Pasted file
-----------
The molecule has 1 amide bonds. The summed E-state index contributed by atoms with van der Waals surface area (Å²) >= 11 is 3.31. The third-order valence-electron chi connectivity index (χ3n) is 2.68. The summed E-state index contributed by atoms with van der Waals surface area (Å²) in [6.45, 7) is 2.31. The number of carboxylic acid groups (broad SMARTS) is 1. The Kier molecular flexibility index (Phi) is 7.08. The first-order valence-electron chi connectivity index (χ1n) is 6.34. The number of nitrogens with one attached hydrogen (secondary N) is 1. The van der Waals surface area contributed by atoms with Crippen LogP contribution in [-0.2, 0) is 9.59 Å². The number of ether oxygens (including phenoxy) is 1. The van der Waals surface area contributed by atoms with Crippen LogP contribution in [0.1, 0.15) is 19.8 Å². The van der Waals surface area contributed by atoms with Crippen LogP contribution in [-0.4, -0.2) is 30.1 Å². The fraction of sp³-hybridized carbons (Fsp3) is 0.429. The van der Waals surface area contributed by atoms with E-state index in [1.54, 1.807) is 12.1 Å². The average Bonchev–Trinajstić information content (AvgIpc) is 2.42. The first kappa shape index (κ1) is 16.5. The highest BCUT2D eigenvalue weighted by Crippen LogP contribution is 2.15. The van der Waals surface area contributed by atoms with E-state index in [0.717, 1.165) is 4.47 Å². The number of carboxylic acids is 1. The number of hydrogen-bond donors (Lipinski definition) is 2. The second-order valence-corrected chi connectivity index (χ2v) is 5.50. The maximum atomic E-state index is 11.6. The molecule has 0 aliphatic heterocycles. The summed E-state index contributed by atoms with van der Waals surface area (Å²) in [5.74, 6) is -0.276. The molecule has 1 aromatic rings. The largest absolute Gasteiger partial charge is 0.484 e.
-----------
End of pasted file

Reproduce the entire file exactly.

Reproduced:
The molecule has 1 amide bonds. The summed E-state index contributed by atoms with van der Waals surface area (Å²) >= 11 is 3.31. The third-order valence-electron chi connectivity index (χ3n) is 2.68. The summed E-state index contributed by atoms with van der Waals surface area (Å²) in [6.45, 7) is 2.31. The number of carboxylic acid groups (broad SMARTS) is 1. The Kier molecular flexibility index (Phi) is 7.08. The first-order valence-electron chi connectivity index (χ1n) is 6.34. The number of nitrogens with one attached hydrogen (secondary N) is 1. The van der Waals surface area contributed by atoms with Crippen LogP contribution in [-0.2, 0) is 9.59 Å². The number of ether oxygens (including phenoxy) is 1. The van der Waals surface area contributed by atoms with Crippen LogP contribution in [0.1, 0.15) is 19.8 Å². The van der Waals surface area contributed by atoms with Crippen LogP contribution in [-0.4, -0.2) is 30.1 Å². The fraction of sp³-hybridized carbons (Fsp3) is 0.429. The van der Waals surface area contributed by atoms with E-state index in [1.54, 1.807) is 12.1 Å². The average Bonchev–Trinajstić information content (AvgIpc) is 2.42. The first kappa shape index (κ1) is 16.5. The highest BCUT2D eigenvalue weighted by Crippen LogP contribution is 2.15. The van der Waals surface area contributed by atoms with E-state index in [0.717, 1.165) is 4.47 Å². The number of carboxylic acids is 1. The number of hydrogen-bond donors (Lipinski definition) is 2. The second-order valence-corrected chi connectivity index (χ2v) is 5.50. The maximum atomic E-state index is 11.6. The molecule has 0 aliphatic heterocycles. The summed E-state index contributed by atoms with van der Waals surface area (Å²) in [5.74, 6) is -0.276. The molecule has 1 aromatic rings. The largest absolute Gasteiger partial charge is 0.484 e.